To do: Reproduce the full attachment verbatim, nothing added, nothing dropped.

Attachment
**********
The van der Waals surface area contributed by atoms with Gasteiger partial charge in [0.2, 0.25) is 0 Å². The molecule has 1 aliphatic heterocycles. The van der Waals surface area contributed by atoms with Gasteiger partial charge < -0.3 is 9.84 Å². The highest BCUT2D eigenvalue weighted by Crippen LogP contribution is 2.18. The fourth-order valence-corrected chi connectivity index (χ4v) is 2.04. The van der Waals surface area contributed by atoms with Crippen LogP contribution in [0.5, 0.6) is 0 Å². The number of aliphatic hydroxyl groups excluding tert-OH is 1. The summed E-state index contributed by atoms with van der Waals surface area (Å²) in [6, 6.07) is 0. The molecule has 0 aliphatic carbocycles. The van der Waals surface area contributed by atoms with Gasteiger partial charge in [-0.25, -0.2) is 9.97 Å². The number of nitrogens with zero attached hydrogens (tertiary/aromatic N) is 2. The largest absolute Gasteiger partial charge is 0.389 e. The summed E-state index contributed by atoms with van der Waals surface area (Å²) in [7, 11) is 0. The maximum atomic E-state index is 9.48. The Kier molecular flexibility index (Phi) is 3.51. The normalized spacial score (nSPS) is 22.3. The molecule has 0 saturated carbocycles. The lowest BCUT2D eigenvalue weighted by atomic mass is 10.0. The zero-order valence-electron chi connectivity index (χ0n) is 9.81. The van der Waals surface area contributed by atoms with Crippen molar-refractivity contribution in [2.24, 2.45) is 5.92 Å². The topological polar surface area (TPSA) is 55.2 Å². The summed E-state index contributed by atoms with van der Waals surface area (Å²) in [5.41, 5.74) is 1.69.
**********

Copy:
The van der Waals surface area contributed by atoms with Gasteiger partial charge in [0.2, 0.25) is 0 Å². The molecule has 1 aliphatic heterocycles. The van der Waals surface area contributed by atoms with Gasteiger partial charge < -0.3 is 9.84 Å². The highest BCUT2D eigenvalue weighted by Crippen LogP contribution is 2.18. The fourth-order valence-corrected chi connectivity index (χ4v) is 2.04. The van der Waals surface area contributed by atoms with Crippen LogP contribution in [0.5, 0.6) is 0 Å². The number of aliphatic hydroxyl groups excluding tert-OH is 1. The summed E-state index contributed by atoms with van der Waals surface area (Å²) in [6, 6.07) is 0. The molecule has 0 aliphatic carbocycles. The van der Waals surface area contributed by atoms with Gasteiger partial charge in [-0.25, -0.2) is 9.97 Å². The number of nitrogens with zero attached hydrogens (tertiary/aromatic N) is 2. The largest absolute Gasteiger partial charge is 0.389 e. The summed E-state index contributed by atoms with van der Waals surface area (Å²) in [7, 11) is 0. The maximum atomic E-state index is 9.48. The Kier molecular flexibility index (Phi) is 3.51. The normalized spacial score (nSPS) is 22.3. The molecule has 0 saturated carbocycles. The lowest BCUT2D eigenvalue weighted by atomic mass is 10.0. The zero-order valence-electron chi connectivity index (χ0n) is 9.81. The van der Waals surface area contributed by atoms with Crippen molar-refractivity contribution in [2.24, 2.45) is 5.92 Å². The topological polar surface area (TPSA) is 55.2 Å². The summed E-state index contributed by atoms with van der Waals surface area (Å²) in [5.41, 5.74) is 1.69.